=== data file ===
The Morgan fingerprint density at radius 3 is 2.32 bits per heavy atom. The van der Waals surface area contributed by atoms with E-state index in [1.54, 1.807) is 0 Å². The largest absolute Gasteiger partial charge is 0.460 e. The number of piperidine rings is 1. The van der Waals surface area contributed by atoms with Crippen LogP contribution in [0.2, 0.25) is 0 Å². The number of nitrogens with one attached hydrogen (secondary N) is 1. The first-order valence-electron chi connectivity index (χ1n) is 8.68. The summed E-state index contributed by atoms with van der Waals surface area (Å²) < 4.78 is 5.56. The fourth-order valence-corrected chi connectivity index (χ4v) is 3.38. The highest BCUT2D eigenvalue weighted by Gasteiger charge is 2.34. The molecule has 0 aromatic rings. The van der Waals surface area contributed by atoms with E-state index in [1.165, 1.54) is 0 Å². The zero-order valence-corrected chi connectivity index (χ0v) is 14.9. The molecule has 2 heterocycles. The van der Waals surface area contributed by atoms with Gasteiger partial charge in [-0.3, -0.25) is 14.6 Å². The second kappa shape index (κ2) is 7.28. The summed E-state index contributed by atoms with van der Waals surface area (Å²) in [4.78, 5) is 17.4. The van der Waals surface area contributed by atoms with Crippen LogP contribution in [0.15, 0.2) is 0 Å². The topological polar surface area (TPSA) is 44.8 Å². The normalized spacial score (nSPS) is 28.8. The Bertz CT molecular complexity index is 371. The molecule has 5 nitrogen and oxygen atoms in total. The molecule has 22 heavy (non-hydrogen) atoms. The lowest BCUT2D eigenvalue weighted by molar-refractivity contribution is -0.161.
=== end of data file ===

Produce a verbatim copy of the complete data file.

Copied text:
The Morgan fingerprint density at radius 3 is 2.32 bits per heavy atom. The van der Waals surface area contributed by atoms with E-state index in [1.54, 1.807) is 0 Å². The largest absolute Gasteiger partial charge is 0.460 e. The number of piperidine rings is 1. The van der Waals surface area contributed by atoms with Crippen LogP contribution in [0.2, 0.25) is 0 Å². The number of nitrogens with one attached hydrogen (secondary N) is 1. The first-order valence-electron chi connectivity index (χ1n) is 8.68. The summed E-state index contributed by atoms with van der Waals surface area (Å²) < 4.78 is 5.56. The fourth-order valence-corrected chi connectivity index (χ4v) is 3.38. The highest BCUT2D eigenvalue weighted by Gasteiger charge is 2.34. The molecule has 0 aromatic rings. The van der Waals surface area contributed by atoms with E-state index in [1.165, 1.54) is 0 Å². The zero-order valence-corrected chi connectivity index (χ0v) is 14.9. The molecule has 2 heterocycles. The van der Waals surface area contributed by atoms with Gasteiger partial charge in [-0.3, -0.25) is 14.6 Å². The second kappa shape index (κ2) is 7.28. The summed E-state index contributed by atoms with van der Waals surface area (Å²) in [4.78, 5) is 17.4. The van der Waals surface area contributed by atoms with Crippen LogP contribution in [0.15, 0.2) is 0 Å². The topological polar surface area (TPSA) is 44.8 Å². The normalized spacial score (nSPS) is 28.8. The Bertz CT molecular complexity index is 371. The molecule has 5 nitrogen and oxygen atoms in total. The molecule has 22 heavy (non-hydrogen) atoms. The lowest BCUT2D eigenvalue weighted by molar-refractivity contribution is -0.161.